Change search
ReferencesLink to record
Permanent link

Direct link
The Art of Pleasing the Eye: Portraits by Nicolas de Largillierre and Spectatorship with Taste for Colour in the Early Eighteenth Century
Stockholm University, Faculty of Humanities, Department of Culture and Aesthetics.
2015 (English)Doctoral thesis, monograph (Other academic)
Abstract [en]

This study examines the interaction between portraits by the exponent of French colourist painting Nicolas de Largillierre (1656–1745) and elite spectatorship in the early eighteenth century as enactment of the idea of painting as an art of pleasing the eye. As developed in the theory of art of Roger de Piles (1635–1709), the idea of painting as an art of pleasing the eye coexisted with the classicist view, which in turn emphasised the potential of painting to communicate discursive meanings and hence to engage the mind. The idea of painting as an art of pleasing the eye was associated with a taste that valued the pictorial effects of painting and related to the ideal of honnêteté, which expanded on the art of pleasing in polite society by means of external appearances as a sign of social distinction.

The aim of the study is to explore how portraits by Nicolas de Largillierre address the spectator and how such paintings might have come to have meaning for spectators in the early eighteenth century. To do this, the study takes a performative approach and defines meaning as a product of the interplay of pictorial effects and spectatorial response, progressing from the initial encounter throughout the sustained exploration of the paintings. Building on close analyses of selected paintings and readings of texts that bear on issues of pictorial imitation, spectatorship and social interaction, the study brings into focus the interplay of cognitive and sensory activities, including verbal articulation and bodily movement, which come into play in the production of meanings through the act of spectatorial experience. The study also emphasises the interplay of the mimetic and the material aspects of the paintings as an important bearer of meanings and identifies several interrelated sites of tension in which the pictorial effectiveness of the portraits resides.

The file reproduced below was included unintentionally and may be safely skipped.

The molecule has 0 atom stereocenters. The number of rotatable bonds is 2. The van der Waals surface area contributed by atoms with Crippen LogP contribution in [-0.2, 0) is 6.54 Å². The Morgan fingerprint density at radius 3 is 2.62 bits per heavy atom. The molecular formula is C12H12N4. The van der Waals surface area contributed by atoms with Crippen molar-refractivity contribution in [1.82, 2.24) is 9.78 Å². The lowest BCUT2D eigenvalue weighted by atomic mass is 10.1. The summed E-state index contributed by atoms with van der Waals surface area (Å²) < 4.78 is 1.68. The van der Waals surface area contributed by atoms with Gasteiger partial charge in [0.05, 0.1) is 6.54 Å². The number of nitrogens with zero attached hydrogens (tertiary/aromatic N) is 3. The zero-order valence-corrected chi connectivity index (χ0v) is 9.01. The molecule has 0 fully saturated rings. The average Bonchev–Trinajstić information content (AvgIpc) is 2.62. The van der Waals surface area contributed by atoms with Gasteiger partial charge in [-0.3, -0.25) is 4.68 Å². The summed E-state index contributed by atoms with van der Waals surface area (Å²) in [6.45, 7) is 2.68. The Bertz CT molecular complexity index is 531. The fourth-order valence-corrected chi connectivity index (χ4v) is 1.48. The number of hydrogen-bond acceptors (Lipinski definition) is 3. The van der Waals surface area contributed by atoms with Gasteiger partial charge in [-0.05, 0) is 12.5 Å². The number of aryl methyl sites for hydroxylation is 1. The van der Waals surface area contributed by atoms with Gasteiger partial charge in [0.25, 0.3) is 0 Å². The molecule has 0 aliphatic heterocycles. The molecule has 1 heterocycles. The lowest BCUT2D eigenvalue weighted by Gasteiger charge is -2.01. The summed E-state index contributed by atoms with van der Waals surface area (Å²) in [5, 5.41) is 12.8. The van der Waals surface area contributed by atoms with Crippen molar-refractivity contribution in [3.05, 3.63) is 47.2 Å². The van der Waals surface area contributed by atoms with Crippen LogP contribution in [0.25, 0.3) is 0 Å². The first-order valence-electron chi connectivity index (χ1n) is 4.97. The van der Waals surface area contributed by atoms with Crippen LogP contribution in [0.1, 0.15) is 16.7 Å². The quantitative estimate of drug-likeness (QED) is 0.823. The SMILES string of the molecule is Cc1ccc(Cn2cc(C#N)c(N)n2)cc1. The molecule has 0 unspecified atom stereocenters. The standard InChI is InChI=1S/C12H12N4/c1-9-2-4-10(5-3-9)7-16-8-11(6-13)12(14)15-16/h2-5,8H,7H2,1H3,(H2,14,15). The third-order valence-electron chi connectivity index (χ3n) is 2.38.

The study concludes by suggesting that to infer such meanings, the spectator should be prepared to respond to the address of the paintings actively, by engaging the mind, the senses and the body. Such an interpretation of the interaction between portrait paintings and spectators proposes a complex view of the ways in which artistic and spectatorial practices in the early eighteenth century might have interacted to create meanings while reproducing at the same time social and aesthetic conventions and ideals, such as the art of pleasing the eye.

Place, publisher, year, edition, pages
Stockholm: Department of Culture and Aesthetics, Stockholm University , 2015. , 202 p.
Keyword [en]
spectatorship, pleasure, meaning, body and mind, senses, illusion, imagination, touch, colour, attention, attraction, detail, display, portraiture, art theory, amateur, conversation, honnêteté, performativity, Nicolas de Largillierre, Roger de Piles
National Category
Art History
Research subject
Art History
URN: urn:nbn:se:su:diva-123716ISBN: 978-91-7649-314-4OAI: diva2:876205
Public defence
2016-01-15, Auditorium 215, Humanistvillan, Frescativägen 24, Stockholm, 13:00 (Swedish)

Fulltexten går inte att ladda ned eller att skriva ut pga upphovsrättslliga skäl. Går endast att läsa på skärmen.

Available from: 2015-12-17 Created: 2015-12-02 Last updated: 2015-12-22Bibliographically approved

Open Access in DiVA

The Art of Pleasing the Eye(6897 kB)172 downloads
File information
File name FULLTEXT01.pdfFile size 6897 kBChecksum SHA-512
Type fulltextMimetype application/pdf

Search in DiVA

By author/editor
Roussinova, Roussina
By organisation
Department of Culture and Aesthetics
Art History

Search outside of DiVA

GoogleGoogle Scholar
Total: 172 downloads
The number of downloads is the sum of all downloads of full texts. It may include eg previous versions that are now no longer available

Total: 799 hits
ReferencesLink to record
Permanent link

Direct link